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GABRIEL v. FERNANDO

September 1, 1988

Sirumani A. GABRIEL, Plaintiff,
v.
Michael FERNANDO, et al. Defendants



The opinion of the court was delivered by: FLANNERY

 FLANNERY, UNITED STATES DISTRICT JUDGE

 The court has before it two motions arising from the trial of this case, in which the plaintiff, Sirumani A. Gabriel, asserted breach of contract and fraudulent misrepresentation claims against two defendants. Jurisdiction over these claims, which were tried under District of Columbia law, was based on the parties' diverse citizenship.

 A jury returned a verdict in favor of the plaintiff against one of the defendants, A.J. Kingsley Fernandez, on a claim of fraudulent misrepresentation. Fernandez was neither present nor represented at trial, despite a number of continuances granted by the court at his request. The jury found in favor of the other defendant, Michael Fernando, who attended the trial and was represented by counsel. The plaintiff has moved for entry of judgment on the jury's verdict against A.J. Kingsley Fernandez, with the addition of certain sums that the jury was unable to quantify on its verdict form, and for a new trial of the claims against Michael Fernando; this order addresses these issues in turn.

 A. Entry of Judgment

 The amount of "interest lost" refers to income from $ 30,000 that the plaintiff gave to Fernandez on the basis of the fraudulent misrepresentation found by the jury; this is based on testimony at trial that the money turned over to Fernandez had been in an interest-bearing account at the Riggs Bank in Washington, D.C. The award of attorney's fees is based on an instruction by the court that if the jury should "find that the plaintiff is entitled to an award of punitive damages, in determining the amount of your award you may consider . . . any attorney's fees that the plaintiff has incurred in this case." This instruction tracked the law on punitive damages in the District of Columbia, which permits the jury to consider costs of litigation, including attorney's fees, when calculating punitive damages. See Robinson v. Sarisky, 535 A.2d 901, 907 (D.C.1988); Town Center Management Corp. v. Chavez, 373 A.2d 238, 246 (D.C.1977).

 At a bench conference following receipt of this form, the court stated that the plaintiff should submit proof by affidavit of the amounts described in the jury's award, and the court then excused the jury. The next day, the plaintiff submitted proof by affidavit of $ 6,341 in lost interest and $ 13,032 in attorney's fees, and by this submission moved the court to add these amounts to the verdict in accordance with the jury's attempt to add to its verdict by way of describing, rather than calculating, these two amounts.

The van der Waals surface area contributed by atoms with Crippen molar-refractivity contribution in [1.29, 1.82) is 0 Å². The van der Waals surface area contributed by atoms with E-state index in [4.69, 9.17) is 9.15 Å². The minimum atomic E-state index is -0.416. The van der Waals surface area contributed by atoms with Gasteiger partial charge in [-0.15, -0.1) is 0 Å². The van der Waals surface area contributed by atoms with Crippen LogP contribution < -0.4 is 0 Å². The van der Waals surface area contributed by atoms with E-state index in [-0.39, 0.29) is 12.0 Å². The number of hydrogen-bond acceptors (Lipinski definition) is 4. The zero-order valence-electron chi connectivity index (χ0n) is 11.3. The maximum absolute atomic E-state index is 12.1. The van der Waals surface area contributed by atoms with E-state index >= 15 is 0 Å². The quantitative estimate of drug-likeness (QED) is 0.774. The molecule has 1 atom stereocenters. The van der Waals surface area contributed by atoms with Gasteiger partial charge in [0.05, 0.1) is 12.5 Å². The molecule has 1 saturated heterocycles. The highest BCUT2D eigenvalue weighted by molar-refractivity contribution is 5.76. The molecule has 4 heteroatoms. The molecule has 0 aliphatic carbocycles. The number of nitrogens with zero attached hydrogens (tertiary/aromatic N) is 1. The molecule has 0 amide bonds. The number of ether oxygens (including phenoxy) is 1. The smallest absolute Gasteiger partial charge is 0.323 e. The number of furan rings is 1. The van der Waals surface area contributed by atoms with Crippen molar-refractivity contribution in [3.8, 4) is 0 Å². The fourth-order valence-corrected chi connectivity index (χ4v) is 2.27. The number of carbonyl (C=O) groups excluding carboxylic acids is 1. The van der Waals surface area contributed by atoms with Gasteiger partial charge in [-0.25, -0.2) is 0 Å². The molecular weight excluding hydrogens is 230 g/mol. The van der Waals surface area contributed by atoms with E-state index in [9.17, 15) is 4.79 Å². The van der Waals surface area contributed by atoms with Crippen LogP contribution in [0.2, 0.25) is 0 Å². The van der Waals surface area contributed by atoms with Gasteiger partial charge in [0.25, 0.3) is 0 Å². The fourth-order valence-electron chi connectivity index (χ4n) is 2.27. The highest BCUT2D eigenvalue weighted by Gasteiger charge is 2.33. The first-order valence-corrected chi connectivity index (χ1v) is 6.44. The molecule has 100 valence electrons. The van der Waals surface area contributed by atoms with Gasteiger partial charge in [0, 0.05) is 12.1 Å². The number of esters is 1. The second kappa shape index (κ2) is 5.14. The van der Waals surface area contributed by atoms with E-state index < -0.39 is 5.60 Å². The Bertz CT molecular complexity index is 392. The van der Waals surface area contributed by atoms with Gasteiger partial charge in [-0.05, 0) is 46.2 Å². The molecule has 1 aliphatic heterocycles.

At the outset, the court notes that its discretion to add to a jury verdict is severely limited, because it is well-settled that the common law practice of additur violates a defendant's rights to a jury trial. U.S. Const., amend. 7; Dimick v. Schiedt, 293 U.S. 474, 485-87, 55 S. Ct. 296, 300-01, 79 L. Ed. 603 (1935); see also Hibma v. Odegaard, 769 F.2d 1147, 1154 (7th Cir.1985) ("under federal law, a court generally may not increase a jury's determination of damages by additur."). The addition of the interest and fees in this case, of course, arguably would not fit the Supreme Court's description of additur as 'a bald addition of something which in no sense can be said to be included in the verdict, ' Dimick, 293 U.S. at 486, 55 S. Ct. at 301; moreover, courts have hinted in dicta (albeit in cases not tried to a jury) that where, as here, the amount of damage to be added to a verdict is not disputed, the court may have some discretion to add to the verdict. E.g. Davis v. United States, 716 F.2d 418, 430 (7th Cir.1983).

 The court need not decide, however, whether an addition of the sums proven by affidavit would violate the constitutional proscription against additur. The jury erred, as a matter of District of Columbia law, in assuming that it could base part of its award on the indeterminate amounts that are described on the verdict form, and the court therefore cannot follow the jury's instruction to add these amounts.

 With respect to the lost interest, the plaintiff bore the burden of adducing concrete, admissible evidence at trial of the amount of interest lost from the Riggs account. No such evidence was presented, and neither the jury nor the plaintiff can remedy this defect by delegating a post-trial determination of the proper amount to the judge. The jury cannot ask the court to supplement the record with evidence that should have been given to them at trial by way of appropriate exhibits and testimony introduced by plaintiff's counsel.

 The court therefore will direct the Clerk to enter judgment against Fernandez in the amount of $ 42,500, which reflects the sum of the compensatory and punitive damages calculated by ...


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